Thursday, September 18, 2008

Evidence Shows Oil Price Decline Was Driven By Speculation

About a month ago, I argued that although some of the decline in the price of oil was driven by weaker fundamentals (such as falling demand due to weaker global growth, plus a stronger dollar), a significant portion of the decline was driven by pure speculation.

This view is now supported by evidence from inventory accumulation. If the price of oil is too high relative to fundamentals then inventories will rise. If on the other hand the price is too low then inventories will fall. The basis for using this method is simply that if demand is higher than supply then this will result in lower inventories, and similarly if supply is higher than demand then this will result in higher inventories.

And inventory data from the EIA shows significant declines in the inventory level of not just crude oil but oil-based products like gasoline and distillates (diesel and heating oil). During the 5 weeks since my post, crude inventories are down 4.8 million barrels, distillates inventories are down 2 million barrels and gasoline inventories are down a full 18.2 million barrels. While it is not unusual for gasoline and crude inventories to fall this time of the year, particularly gasoline saw an unusually large decline. Moreover, usually distillates inventories are up substantially this time of the year, but in recent weeks they have been falling.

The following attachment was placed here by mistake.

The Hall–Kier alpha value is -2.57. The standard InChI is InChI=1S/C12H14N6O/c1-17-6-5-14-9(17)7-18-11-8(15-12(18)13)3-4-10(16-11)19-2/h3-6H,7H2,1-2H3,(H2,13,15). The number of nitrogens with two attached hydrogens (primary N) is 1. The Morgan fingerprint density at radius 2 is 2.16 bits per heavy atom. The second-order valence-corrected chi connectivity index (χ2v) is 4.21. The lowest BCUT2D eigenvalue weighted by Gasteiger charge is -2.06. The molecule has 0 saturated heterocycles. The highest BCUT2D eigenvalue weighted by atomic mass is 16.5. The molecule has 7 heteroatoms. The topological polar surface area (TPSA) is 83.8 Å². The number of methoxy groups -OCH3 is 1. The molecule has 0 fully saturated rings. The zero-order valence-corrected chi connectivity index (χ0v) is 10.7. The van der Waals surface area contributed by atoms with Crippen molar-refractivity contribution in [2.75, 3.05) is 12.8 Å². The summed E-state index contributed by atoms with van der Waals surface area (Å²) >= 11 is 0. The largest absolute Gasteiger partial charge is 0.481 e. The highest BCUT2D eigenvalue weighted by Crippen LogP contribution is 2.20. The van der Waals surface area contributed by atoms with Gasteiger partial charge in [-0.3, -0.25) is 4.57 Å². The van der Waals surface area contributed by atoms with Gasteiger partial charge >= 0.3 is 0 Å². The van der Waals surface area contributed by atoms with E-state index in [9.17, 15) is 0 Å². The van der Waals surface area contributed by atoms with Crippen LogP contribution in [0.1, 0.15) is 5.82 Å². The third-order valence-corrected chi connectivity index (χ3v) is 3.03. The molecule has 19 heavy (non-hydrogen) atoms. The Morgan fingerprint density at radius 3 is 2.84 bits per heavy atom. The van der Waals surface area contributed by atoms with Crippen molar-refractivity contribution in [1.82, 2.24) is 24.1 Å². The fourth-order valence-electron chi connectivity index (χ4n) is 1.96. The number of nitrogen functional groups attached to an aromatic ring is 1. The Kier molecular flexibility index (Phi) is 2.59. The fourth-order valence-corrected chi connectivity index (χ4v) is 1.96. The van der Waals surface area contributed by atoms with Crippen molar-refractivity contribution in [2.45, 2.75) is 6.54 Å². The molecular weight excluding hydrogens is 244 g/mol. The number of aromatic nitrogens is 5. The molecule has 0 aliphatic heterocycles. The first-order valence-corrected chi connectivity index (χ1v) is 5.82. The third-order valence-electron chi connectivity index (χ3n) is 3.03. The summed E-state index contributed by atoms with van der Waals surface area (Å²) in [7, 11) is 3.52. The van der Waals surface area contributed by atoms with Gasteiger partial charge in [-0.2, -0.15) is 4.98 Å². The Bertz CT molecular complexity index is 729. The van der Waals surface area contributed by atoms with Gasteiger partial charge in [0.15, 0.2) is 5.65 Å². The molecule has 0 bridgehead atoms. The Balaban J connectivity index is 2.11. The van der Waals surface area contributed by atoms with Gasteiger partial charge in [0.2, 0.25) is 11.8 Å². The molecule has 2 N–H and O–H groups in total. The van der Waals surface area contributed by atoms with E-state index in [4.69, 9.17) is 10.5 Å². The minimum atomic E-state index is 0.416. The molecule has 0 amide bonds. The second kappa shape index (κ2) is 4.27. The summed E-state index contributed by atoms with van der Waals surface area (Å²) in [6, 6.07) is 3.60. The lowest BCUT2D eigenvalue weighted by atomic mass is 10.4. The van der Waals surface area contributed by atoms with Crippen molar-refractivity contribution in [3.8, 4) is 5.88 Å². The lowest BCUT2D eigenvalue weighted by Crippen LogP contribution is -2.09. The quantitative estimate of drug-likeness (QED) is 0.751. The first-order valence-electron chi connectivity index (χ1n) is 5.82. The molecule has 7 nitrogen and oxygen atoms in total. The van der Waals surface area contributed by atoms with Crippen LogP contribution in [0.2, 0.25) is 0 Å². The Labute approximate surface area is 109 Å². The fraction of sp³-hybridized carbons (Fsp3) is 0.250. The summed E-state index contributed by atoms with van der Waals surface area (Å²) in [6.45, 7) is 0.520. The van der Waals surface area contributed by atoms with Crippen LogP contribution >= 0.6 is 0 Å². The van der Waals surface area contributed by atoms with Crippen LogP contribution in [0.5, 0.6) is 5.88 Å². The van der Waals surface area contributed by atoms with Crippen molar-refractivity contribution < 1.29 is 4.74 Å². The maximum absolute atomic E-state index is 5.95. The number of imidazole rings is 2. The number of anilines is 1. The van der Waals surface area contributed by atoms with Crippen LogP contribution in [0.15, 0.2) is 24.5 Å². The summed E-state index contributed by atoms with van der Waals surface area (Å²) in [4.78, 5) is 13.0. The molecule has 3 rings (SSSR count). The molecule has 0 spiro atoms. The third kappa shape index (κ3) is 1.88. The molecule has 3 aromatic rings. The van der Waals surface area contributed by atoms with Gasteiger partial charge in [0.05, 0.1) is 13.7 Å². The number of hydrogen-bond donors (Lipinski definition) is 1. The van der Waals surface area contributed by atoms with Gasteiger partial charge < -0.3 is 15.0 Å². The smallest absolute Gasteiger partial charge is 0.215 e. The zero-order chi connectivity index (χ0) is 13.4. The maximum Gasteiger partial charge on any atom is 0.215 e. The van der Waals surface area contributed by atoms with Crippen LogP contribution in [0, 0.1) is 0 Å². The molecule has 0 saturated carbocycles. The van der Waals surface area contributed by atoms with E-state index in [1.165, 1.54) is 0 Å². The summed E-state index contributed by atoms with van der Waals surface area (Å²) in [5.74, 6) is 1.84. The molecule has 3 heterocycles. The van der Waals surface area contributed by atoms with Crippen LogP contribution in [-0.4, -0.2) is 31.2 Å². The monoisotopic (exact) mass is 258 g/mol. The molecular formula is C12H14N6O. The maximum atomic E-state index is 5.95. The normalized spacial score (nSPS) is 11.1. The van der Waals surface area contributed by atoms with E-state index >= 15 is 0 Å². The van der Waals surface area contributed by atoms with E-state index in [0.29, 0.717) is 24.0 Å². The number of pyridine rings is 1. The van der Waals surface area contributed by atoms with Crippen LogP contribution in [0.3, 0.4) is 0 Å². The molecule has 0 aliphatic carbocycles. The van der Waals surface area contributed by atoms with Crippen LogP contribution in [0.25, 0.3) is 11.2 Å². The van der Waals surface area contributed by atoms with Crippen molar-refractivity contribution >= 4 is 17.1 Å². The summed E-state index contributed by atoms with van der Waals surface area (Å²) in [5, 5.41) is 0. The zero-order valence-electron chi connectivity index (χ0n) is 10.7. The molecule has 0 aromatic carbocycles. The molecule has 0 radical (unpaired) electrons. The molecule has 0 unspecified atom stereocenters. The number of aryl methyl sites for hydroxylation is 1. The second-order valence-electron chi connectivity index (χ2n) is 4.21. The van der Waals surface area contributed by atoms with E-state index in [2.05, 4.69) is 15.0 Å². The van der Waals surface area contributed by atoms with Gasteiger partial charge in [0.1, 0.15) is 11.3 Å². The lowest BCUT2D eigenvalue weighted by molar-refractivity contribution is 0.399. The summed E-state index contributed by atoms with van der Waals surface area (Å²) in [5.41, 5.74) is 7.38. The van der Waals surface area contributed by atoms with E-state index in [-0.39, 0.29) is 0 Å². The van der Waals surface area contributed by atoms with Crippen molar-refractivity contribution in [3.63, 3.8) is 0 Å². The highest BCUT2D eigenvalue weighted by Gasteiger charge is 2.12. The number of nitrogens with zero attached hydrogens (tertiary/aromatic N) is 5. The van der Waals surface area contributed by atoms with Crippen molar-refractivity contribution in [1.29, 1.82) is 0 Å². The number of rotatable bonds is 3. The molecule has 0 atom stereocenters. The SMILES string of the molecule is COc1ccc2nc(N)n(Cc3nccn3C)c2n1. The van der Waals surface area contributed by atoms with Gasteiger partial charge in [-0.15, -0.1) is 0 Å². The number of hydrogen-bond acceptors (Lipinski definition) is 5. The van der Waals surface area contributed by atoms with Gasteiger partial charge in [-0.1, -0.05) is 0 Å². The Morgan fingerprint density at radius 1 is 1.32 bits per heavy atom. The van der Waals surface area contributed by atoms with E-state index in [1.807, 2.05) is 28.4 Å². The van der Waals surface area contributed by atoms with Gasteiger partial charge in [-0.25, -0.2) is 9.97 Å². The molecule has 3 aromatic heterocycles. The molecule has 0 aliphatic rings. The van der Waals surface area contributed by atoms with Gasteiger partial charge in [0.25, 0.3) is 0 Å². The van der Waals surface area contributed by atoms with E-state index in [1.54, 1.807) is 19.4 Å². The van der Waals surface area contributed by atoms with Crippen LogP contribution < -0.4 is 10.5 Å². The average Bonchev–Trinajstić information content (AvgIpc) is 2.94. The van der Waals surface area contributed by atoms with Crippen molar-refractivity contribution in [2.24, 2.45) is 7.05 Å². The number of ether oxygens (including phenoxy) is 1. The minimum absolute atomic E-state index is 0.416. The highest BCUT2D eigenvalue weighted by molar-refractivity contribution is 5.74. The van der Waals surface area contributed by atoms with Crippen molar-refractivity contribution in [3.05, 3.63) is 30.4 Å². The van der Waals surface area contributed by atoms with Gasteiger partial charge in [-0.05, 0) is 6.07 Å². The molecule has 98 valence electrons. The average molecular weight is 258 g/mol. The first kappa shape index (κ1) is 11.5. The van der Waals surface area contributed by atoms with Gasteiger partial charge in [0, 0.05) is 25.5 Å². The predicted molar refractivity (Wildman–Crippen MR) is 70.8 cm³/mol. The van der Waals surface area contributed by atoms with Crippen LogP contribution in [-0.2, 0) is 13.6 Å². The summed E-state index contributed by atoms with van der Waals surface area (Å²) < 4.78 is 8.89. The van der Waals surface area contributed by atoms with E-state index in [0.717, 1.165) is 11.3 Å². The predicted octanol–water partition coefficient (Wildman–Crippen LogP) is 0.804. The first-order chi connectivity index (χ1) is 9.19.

At this point, I can imagine that many of you would object that the numbers were distorted by the effects of hurricane Gustav (Interesting, BTW, with a Swedish name for a tropical storm). This is to some extent true, but there is more to it than that as total petroleum inventories fell a lot more than during the comparable period in 2005, after hurricanes Katrina and Rita. Moreover, to the extent the hurricane reduced oil supply it should in fact have a price increasing effect as it will require higher oil output relative to demand in the future to rebuild inventories to normal levels.

So, it should be very clear that the price of oil has been too low in recent weeks. That does not necessarily imply that prices will rise as the latest financial turmoil could hurt demand, and thus perhaps bring about the elimination of the gap between the actual price and the equilibrium price by lowering the latter rather than by raising the former. But it does mean that the price so far has been too low and it means that even if the equilibrium price fall there won't be any room for further declines (unless the reduction in equilibrium price is really dramatic).


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